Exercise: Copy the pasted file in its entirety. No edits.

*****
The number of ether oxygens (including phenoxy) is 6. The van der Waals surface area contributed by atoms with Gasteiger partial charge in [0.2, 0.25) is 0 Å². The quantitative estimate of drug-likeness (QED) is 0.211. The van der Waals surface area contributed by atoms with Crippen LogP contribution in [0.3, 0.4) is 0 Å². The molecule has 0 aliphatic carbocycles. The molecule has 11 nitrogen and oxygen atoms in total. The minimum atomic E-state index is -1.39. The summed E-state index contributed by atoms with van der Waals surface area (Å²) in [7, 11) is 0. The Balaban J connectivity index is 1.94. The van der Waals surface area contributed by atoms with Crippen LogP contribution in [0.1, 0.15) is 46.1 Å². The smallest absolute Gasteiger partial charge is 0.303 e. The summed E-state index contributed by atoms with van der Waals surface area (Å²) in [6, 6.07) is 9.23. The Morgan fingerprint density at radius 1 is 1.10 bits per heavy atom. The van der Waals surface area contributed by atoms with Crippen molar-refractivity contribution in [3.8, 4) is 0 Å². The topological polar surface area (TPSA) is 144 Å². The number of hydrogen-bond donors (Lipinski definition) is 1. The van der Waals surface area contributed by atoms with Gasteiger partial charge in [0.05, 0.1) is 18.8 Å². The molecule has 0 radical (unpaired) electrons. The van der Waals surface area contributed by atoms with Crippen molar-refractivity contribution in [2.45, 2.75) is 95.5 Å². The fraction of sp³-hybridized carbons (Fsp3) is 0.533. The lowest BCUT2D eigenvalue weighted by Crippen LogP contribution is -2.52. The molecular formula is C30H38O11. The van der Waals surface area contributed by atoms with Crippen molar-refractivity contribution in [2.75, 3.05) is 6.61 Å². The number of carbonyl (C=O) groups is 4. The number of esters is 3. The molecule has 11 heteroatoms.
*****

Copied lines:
The number of ether oxygens (including phenoxy) is 6. The van der Waals surface area contributed by atoms with Gasteiger partial charge in [0.2, 0.25) is 0 Å². The quantitative estimate of drug-likeness (QED) is 0.211. The van der Waals surface area contributed by atoms with Crippen LogP contribution in [0.3, 0.4) is 0 Å². The molecule has 0 aliphatic carbocycles. The molecule has 11 nitrogen and oxygen atoms in total. The minimum atomic E-state index is -1.39. The summed E-state index contributed by atoms with van der Waals surface area (Å²) in [7, 11) is 0. The Balaban J connectivity index is 1.94. The van der Waals surface area contributed by atoms with Crippen LogP contribution in [0.1, 0.15) is 46.1 Å². The smallest absolute Gasteiger partial charge is 0.303 e. The summed E-state index contributed by atoms with van der Waals surface area (Å²) in [6, 6.07) is 9.23. The Morgan fingerprint density at radius 1 is 1.10 bits per heavy atom. The van der Waals surface area contributed by atoms with Crippen molar-refractivity contribution in [3.8, 4) is 0 Å². The topological polar surface area (TPSA) is 144 Å². The number of hydrogen-bond donors (Lipinski definition) is 1. The van der Waals surface area contributed by atoms with Gasteiger partial charge in [0.05, 0.1) is 18.8 Å². The molecule has 0 radical (unpaired) electrons. The van der Waals surface area contributed by atoms with Crippen molar-refractivity contribution in [2.45, 2.75) is 95.5 Å². The fraction of sp³-hybridized carbons (Fsp3) is 0.533. The lowest BCUT2D eigenvalue weighted by Crippen LogP contribution is -2.52. The molecular formula is C30H38O11. The van der Waals surface area contributed by atoms with Crippen molar-refractivity contribution in [2.75, 3.05) is 6.61 Å². The number of carbonyl (C=O) groups is 4. The number of esters is 3. The molecule has 11 heteroatoms.